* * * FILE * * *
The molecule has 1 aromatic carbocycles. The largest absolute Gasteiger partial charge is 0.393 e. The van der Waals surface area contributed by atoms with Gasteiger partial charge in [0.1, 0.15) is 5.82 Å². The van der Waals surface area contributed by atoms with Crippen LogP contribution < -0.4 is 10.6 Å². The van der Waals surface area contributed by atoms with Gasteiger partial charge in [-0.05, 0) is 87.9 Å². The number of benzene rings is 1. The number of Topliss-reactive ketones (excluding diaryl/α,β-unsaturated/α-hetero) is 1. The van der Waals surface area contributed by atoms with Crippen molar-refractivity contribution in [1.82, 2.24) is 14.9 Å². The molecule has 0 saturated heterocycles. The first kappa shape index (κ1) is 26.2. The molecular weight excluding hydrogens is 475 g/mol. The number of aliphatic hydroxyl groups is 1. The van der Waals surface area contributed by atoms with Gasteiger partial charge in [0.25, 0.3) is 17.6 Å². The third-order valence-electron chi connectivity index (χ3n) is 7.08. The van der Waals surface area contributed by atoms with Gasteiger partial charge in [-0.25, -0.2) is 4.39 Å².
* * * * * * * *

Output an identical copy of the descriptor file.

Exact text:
The molecule has 1 aromatic carbocycles. The largest absolute Gasteiger partial charge is 0.393 e. The van der Waals surface area contributed by atoms with Gasteiger partial charge in [0.1, 0.15) is 5.82 Å². The van der Waals surface area contributed by atoms with Crippen LogP contribution < -0.4 is 10.6 Å². The van der Waals surface area contributed by atoms with Gasteiger partial charge in [-0.05, 0) is 87.9 Å². The number of benzene rings is 1. The number of Topliss-reactive ketones (excluding diaryl/α,β-unsaturated/α-hetero) is 1. The van der Waals surface area contributed by atoms with Crippen molar-refractivity contribution in [1.82, 2.24) is 14.9 Å². The molecule has 0 saturated heterocycles. The first kappa shape index (κ1) is 26.2. The molecular weight excluding hydrogens is 475 g/mol. The number of aliphatic hydroxyl groups is 1. The van der Waals surface area contributed by atoms with Gasteiger partial charge in [0.25, 0.3) is 17.6 Å². The third-order valence-electron chi connectivity index (χ3n) is 7.08. The van der Waals surface area contributed by atoms with Gasteiger partial charge in [-0.25, -0.2) is 4.39 Å².